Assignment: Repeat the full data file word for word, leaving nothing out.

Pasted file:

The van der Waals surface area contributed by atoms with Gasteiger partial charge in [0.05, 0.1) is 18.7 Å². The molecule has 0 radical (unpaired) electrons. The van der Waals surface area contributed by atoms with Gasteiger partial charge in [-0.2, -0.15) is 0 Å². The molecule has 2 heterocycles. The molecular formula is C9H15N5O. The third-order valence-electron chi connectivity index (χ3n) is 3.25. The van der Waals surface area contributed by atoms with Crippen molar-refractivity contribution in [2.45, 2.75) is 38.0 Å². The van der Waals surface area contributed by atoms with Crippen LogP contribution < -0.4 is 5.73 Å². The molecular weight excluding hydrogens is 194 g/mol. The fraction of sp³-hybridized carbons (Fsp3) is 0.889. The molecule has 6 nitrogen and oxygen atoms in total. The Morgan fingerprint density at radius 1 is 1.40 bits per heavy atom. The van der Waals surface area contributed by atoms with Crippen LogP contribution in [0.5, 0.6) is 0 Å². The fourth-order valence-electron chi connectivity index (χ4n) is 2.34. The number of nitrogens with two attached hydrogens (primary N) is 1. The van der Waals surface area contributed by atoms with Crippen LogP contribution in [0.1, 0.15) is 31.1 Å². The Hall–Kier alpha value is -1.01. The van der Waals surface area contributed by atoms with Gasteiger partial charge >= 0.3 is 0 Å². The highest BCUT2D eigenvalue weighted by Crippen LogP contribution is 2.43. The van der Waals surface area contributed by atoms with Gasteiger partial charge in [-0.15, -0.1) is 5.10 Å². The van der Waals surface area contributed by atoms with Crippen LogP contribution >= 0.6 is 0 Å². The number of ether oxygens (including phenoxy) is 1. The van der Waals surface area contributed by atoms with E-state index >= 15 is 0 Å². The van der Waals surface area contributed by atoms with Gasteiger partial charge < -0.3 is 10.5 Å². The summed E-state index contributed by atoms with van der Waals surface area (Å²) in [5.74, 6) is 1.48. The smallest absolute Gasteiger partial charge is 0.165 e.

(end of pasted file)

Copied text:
The van der Waals surface area contributed by atoms with Gasteiger partial charge in [0.05, 0.1) is 18.7 Å². The molecule has 0 radical (unpaired) electrons. The van der Waals surface area contributed by atoms with Gasteiger partial charge in [-0.2, -0.15) is 0 Å². The molecule has 2 heterocycles. The molecular formula is C9H15N5O. The third-order valence-electron chi connectivity index (χ3n) is 3.25. The van der Waals surface area contributed by atoms with Crippen molar-refractivity contribution in [2.45, 2.75) is 38.0 Å². The van der Waals surface area contributed by atoms with Crippen LogP contribution < -0.4 is 5.73 Å². The molecular weight excluding hydrogens is 194 g/mol. The fraction of sp³-hybridized carbons (Fsp3) is 0.889. The molecule has 6 nitrogen and oxygen atoms in total. The Morgan fingerprint density at radius 1 is 1.40 bits per heavy atom. The van der Waals surface area contributed by atoms with Crippen LogP contribution in [0.5, 0.6) is 0 Å². The fourth-order valence-electron chi connectivity index (χ4n) is 2.34. The number of nitrogens with two attached hydrogens (primary N) is 1. The van der Waals surface area contributed by atoms with Crippen LogP contribution in [0.1, 0.15) is 31.1 Å². The Hall–Kier alpha value is -1.01. The van der Waals surface area contributed by atoms with Gasteiger partial charge >= 0.3 is 0 Å². The highest BCUT2D eigenvalue weighted by Crippen LogP contribution is 2.43. The van der Waals surface area contributed by atoms with Gasteiger partial charge in [-0.15, -0.1) is 5.10 Å². The van der Waals surface area contributed by atoms with Crippen LogP contribution >= 0.6 is 0 Å². The number of ether oxygens (including phenoxy) is 1. The van der Waals surface area contributed by atoms with E-state index >= 15 is 0 Å². The van der Waals surface area contributed by atoms with Gasteiger partial charge < -0.3 is 10.5 Å². The summed E-state index contributed by atoms with van der Waals surface area (Å²) in [5.74, 6) is 1.48. The smallest absolute Gasteiger partial charge is 0.165 e.